Summer McIntosh swam the fourth-fastest 400m individual medley in history on Friday, capping a year that already included world titles, Commonwealth Games titles and a victory over Katie Ledecky.

McIntosh, a 16-year-old Canadian whose mom swam at the 1984 Los Angeles Olympics, won the 400m IM in 4 minutes, 28.61 seconds at the U.S. Open in Greensboro, N.C. She prevailed by a Ledecky-like 13.24 seconds, breaking her own national record that was previously the fourth-fastest time in history.

“It’s still pretty early in the season, so I didn’t really know what to expect going into it,” she said on Peacock.

The only two women who ever went faster in the event known as the decathlon of swimming are Olympic gold medalists: Hungary’s Katinka Hosszu (world record 4:26.36 and 4:28.58) and China’s Ye Shiwen (4:28.43).

McIntosh has come a long way in a short time. Three years ago, she put all her eggs in the 1500m freestyle basket, thinking it was her best shot to merely qualify for the Tokyo Games in 2020. The one-year Olympic postponement was a blessing.

The rapidly improving McIntosh swam three individual events in Tokyo with a top finish of fourth in the 400m free, just missing becoming the youngest swimming medalist since 1996. She then told her coach she wanted to become an IMer.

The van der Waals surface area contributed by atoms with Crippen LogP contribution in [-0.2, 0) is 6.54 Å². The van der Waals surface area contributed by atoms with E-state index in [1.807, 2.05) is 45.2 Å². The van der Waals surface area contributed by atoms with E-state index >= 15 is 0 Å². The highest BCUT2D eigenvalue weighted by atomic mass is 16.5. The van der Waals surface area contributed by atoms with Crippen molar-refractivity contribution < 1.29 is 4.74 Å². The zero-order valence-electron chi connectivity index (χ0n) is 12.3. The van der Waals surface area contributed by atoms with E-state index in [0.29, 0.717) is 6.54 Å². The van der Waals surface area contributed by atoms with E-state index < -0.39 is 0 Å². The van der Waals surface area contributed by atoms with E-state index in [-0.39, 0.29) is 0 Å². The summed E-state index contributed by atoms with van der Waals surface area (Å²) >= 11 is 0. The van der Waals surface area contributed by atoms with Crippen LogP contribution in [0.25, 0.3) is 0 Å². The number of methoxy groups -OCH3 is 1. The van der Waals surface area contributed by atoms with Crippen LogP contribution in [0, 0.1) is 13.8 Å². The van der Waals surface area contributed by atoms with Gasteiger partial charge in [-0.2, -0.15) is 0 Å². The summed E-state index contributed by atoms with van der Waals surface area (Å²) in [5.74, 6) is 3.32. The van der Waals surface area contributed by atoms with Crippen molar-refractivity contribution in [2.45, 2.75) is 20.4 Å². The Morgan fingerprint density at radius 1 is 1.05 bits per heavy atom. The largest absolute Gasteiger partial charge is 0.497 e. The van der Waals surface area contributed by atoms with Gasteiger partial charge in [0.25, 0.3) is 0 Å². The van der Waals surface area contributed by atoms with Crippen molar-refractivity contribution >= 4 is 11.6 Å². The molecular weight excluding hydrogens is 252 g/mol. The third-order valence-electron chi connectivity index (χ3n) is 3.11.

At this past June’s world championships, McIntosh won two of the most grueling events — 400m IM and 200m butterfly — to become the youngest individual world champion since 2011. She also took silver to Ledecky in the 400m free, an event in which she later beat Ledecky in a short-course meet (25-meter pool rather than the 50-meter pool used for the Olympics).

A month after worlds, McIntosh swept the IMs at the Commonwealth Games, where she broke more world junior records and again took second in the 400m free (this time to Olympic champ and world record holder Ariarne Titmus of Australia).

McIntosh, who turned professional last year, now trains full-time in Sarasota, Florida, where she rents a house with her mom, Jill Horstead, who was ninth in the 200m fly at the 1984 Olympics (McIntosh, whose passions include the Kardashians and plants from Target, has seen video of her mom winning the B final at those Games). They’re a three-hour drive down Interstate 75 from Ledecky’s base in Gainesville.

Also Friday, Erin Gemmell celebrated her 18th birthday by nearly becoming the first American to beat Ledecky in a 200m freestyle in nearly nine years. Ledecky won by 42 hundredths of a second in 1:56.74 and said she had an off-day while also praising Gemmell, the daughter of her former coach.

NBC airs U.S. Open highlights on Dec. 10 at 4:30 p.m. ET.

U.S. OPEN SWIMMING: Full Results